After Last Year’s Cancellation, Interfaith Baccalaureate Tradition Returns

Students who gave their testimonies included Leah Laska-Sandleman, Pasadena Jewish Temple and Center; Jaden Milbrodt, La Canada Presbyterian Church; Kayley Bond, Church of Jesus Christ of Latter-day Saints; Lonnie Blanchard, St. Bede the Vulnerable Catholic Church; and Seema Kayali, Islamic Congregation of La Canada Flintridge.

The La Canada Flintridge Annual Interfaith Baccalaureate Service – for graduating seniors from local high schools and their families – was held under the oaks at La Canada Presbyterian Church last Thursday, with approximately 250 people in attendance.
The keynote address was given by Chris Erskine, a prominent local author who also has a son graduating this year.
“Let me tell you: I have so much respect for this graduating class,” said Erskine to the grads. “You’ve had a turbulent 18 years, born after 9/11, raised amid political turmoil and now a pandemic. You could be cynical, and without joy.
“But you are funny and inspiring. Thank you for that. Seriously. Thank you for your resilience. Your laughter. Your heart.”
“Did you know that when you place sunflowers in a vase, sunflowers turn toward the sun? Just as you’d expect, right? But when placed in a dark room, in a sunless environment, sunflowers will turn toward each other,” Erskine added. “That’s what you did the last year — you turned toward each other. I hope you will continue to do that.”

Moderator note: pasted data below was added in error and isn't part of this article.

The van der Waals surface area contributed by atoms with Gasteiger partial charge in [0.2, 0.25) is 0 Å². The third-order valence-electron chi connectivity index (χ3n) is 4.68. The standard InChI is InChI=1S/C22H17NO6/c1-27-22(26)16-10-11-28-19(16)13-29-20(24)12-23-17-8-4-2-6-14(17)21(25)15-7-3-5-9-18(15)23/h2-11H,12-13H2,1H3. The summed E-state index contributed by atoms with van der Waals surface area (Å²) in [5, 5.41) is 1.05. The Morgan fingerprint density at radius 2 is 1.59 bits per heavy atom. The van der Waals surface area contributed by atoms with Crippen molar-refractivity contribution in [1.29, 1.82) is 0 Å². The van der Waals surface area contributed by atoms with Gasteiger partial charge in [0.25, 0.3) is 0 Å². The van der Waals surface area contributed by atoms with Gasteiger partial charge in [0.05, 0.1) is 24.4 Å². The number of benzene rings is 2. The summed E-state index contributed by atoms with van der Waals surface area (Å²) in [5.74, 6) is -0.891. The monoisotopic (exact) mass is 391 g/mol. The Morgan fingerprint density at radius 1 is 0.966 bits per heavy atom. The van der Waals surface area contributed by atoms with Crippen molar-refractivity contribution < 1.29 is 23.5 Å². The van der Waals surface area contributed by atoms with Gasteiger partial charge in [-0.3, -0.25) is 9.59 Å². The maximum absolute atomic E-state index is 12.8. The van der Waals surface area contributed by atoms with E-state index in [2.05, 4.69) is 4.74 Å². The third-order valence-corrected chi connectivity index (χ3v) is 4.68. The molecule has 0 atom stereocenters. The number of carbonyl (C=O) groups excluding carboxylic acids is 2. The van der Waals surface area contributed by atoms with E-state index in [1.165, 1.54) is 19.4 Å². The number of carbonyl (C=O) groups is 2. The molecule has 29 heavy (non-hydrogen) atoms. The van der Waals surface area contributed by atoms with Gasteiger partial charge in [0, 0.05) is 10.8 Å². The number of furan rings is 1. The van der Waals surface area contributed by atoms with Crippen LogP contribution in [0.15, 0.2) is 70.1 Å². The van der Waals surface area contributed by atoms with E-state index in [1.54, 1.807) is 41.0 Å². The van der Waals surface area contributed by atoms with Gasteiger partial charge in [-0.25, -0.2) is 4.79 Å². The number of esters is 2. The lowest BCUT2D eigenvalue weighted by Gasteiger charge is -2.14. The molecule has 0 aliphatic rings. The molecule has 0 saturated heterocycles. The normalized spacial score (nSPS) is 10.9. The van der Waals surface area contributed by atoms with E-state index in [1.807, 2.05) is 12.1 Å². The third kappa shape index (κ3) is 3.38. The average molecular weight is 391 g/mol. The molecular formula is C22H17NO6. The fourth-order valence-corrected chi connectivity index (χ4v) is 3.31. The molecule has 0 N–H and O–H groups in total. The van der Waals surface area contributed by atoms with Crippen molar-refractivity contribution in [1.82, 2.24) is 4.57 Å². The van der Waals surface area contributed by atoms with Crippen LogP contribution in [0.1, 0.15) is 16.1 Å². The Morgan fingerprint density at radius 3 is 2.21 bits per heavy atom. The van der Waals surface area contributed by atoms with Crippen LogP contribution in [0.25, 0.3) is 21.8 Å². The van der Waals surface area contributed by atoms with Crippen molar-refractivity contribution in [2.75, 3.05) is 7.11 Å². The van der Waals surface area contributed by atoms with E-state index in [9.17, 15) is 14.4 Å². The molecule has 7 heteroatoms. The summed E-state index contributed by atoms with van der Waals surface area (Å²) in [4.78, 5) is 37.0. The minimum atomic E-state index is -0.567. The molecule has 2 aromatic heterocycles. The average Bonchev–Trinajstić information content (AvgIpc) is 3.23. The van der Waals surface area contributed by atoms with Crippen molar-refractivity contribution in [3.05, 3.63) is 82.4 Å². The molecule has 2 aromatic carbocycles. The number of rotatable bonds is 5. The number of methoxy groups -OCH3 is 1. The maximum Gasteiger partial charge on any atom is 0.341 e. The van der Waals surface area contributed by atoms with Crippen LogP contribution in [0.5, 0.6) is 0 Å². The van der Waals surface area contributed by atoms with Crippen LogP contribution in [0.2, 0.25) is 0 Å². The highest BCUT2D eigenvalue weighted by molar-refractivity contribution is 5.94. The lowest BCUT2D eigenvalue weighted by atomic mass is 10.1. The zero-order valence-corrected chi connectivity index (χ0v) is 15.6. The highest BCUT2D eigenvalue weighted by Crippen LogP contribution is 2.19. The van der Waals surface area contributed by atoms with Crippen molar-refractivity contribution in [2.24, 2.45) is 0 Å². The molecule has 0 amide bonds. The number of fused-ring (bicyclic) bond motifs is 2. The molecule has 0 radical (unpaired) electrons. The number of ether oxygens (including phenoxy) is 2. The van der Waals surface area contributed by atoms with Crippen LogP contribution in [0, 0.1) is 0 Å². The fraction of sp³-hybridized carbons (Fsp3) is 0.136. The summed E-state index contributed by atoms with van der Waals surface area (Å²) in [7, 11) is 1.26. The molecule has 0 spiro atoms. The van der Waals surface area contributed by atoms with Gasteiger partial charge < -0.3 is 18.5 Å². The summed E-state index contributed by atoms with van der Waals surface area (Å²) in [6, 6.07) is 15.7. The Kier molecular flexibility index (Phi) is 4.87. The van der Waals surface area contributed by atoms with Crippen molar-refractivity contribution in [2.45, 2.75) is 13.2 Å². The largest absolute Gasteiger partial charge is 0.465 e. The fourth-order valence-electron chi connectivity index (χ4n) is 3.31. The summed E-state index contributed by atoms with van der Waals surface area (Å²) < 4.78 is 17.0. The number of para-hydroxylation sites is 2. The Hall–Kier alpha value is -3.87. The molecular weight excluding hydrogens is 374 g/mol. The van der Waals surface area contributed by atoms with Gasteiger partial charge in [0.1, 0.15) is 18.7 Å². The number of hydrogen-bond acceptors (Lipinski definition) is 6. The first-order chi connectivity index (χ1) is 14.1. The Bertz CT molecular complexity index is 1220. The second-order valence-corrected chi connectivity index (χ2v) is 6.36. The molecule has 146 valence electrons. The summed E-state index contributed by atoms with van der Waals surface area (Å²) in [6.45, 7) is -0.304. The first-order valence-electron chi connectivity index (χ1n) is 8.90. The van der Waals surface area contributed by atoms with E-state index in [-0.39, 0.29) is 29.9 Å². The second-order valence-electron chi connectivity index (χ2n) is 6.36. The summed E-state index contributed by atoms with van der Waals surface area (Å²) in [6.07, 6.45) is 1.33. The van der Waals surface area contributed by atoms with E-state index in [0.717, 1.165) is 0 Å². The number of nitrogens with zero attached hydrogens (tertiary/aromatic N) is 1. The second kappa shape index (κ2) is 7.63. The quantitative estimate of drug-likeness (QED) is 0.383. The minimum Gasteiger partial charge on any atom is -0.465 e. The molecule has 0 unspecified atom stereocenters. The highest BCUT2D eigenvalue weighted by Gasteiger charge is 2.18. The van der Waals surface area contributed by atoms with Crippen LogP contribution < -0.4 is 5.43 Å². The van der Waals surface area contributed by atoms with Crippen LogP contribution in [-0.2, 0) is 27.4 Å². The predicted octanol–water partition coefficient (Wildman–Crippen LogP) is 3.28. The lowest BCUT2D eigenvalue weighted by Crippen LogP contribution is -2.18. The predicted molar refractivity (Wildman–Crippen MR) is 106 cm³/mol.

Other highlights included five students – Lonnie Blanchard, Kayley Bond, Seema Kayali, Leah Laska-Sandleman and Jaden Milbrodt – giving their testimonies, all from different faith traditions. The audience also enjoyed a recorded version or “Hear My Prayer,” sung by the La Canada High School Choral Artists. The benediction was given by the Monsignor Antonio Cacciapuoti of St. Bede the Venerable Catholic Church.
The LCF Interfaith Planning team members are listed in the program (photo).
“I think Baccalaureate is the most meaningful of all the traditional graduation celebrations,” said Christie Frandsen, chair of the Baccalaureate Committee. “We had to cancel our event last year due to the pandemic, but we found a way to do it safely this year, outdoors, everyone masked and safely distanced, but that special spirit of love and faith was stronger than ever. We have seen, over the past few months, just how suddenly the basic structures of our lives can fall apart: school, jobs, social interaction, even our health. It has been devastating.
“Baccalaureate reminds me that there is one foundation that cannot be shaken and that can carry us through these rough times: our faith in God,” Frandsen added. “That faith is strong and vibrant in the lives of these young graduates. And that’s why I love Baccalaureate.”

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